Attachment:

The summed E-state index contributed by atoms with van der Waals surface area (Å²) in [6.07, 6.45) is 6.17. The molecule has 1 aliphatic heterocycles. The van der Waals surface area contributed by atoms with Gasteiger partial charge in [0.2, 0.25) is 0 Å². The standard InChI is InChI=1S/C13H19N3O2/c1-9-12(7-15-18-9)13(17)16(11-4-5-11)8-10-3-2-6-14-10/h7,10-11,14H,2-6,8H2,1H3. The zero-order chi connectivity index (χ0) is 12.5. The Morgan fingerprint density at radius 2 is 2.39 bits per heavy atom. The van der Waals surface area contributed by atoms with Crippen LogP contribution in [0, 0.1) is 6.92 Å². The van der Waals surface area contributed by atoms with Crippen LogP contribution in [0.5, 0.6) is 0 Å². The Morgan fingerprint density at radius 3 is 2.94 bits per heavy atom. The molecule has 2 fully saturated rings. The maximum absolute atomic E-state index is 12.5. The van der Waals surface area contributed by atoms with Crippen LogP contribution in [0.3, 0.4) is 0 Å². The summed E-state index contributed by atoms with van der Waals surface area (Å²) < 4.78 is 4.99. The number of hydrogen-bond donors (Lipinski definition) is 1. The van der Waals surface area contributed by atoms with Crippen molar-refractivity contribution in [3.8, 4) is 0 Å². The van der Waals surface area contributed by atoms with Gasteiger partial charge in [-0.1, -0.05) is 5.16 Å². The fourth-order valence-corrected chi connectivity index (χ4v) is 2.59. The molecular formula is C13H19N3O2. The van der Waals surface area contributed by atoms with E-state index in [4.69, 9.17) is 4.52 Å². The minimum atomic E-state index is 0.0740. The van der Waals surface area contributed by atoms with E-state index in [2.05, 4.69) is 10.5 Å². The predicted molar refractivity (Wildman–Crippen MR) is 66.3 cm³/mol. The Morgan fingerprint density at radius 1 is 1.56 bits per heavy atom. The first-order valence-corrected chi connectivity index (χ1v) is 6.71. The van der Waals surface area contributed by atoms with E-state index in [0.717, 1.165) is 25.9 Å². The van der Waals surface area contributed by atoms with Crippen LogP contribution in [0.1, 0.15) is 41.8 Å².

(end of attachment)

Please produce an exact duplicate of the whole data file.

The summed E-state index contributed by atoms with van der Waals surface area (Å²) in [6.07, 6.45) is 6.17. The molecule has 1 aliphatic heterocycles. The van der Waals surface area contributed by atoms with Gasteiger partial charge in [0.2, 0.25) is 0 Å². The standard InChI is InChI=1S/C13H19N3O2/c1-9-12(7-15-18-9)13(17)16(11-4-5-11)8-10-3-2-6-14-10/h7,10-11,14H,2-6,8H2,1H3. The zero-order chi connectivity index (χ0) is 12.5. The Morgan fingerprint density at radius 2 is 2.39 bits per heavy atom. The van der Waals surface area contributed by atoms with Crippen LogP contribution in [0, 0.1) is 6.92 Å². The van der Waals surface area contributed by atoms with Crippen LogP contribution in [0.5, 0.6) is 0 Å². The Morgan fingerprint density at radius 3 is 2.94 bits per heavy atom. The molecule has 2 fully saturated rings. The maximum absolute atomic E-state index is 12.5. The van der Waals surface area contributed by atoms with Crippen LogP contribution in [0.3, 0.4) is 0 Å². The summed E-state index contributed by atoms with van der Waals surface area (Å²) < 4.78 is 4.99. The number of hydrogen-bond donors (Lipinski definition) is 1. The van der Waals surface area contributed by atoms with Crippen molar-refractivity contribution in [3.8, 4) is 0 Å². The van der Waals surface area contributed by atoms with Gasteiger partial charge in [-0.1, -0.05) is 5.16 Å². The fourth-order valence-corrected chi connectivity index (χ4v) is 2.59. The molecular formula is C13H19N3O2. The van der Waals surface area contributed by atoms with E-state index in [4.69, 9.17) is 4.52 Å². The minimum atomic E-state index is 0.0740. The van der Waals surface area contributed by atoms with E-state index in [2.05, 4.69) is 10.5 Å². The predicted molar refractivity (Wildman–Crippen MR) is 66.3 cm³/mol. The Morgan fingerprint density at radius 1 is 1.56 bits per heavy atom. The first-order valence-corrected chi connectivity index (χ1v) is 6.71. The van der Waals surface area contributed by atoms with E-state index in [0.717, 1.165) is 25.9 Å². The van der Waals surface area contributed by atoms with Crippen LogP contribution in [0.1, 0.15) is 41.8 Å².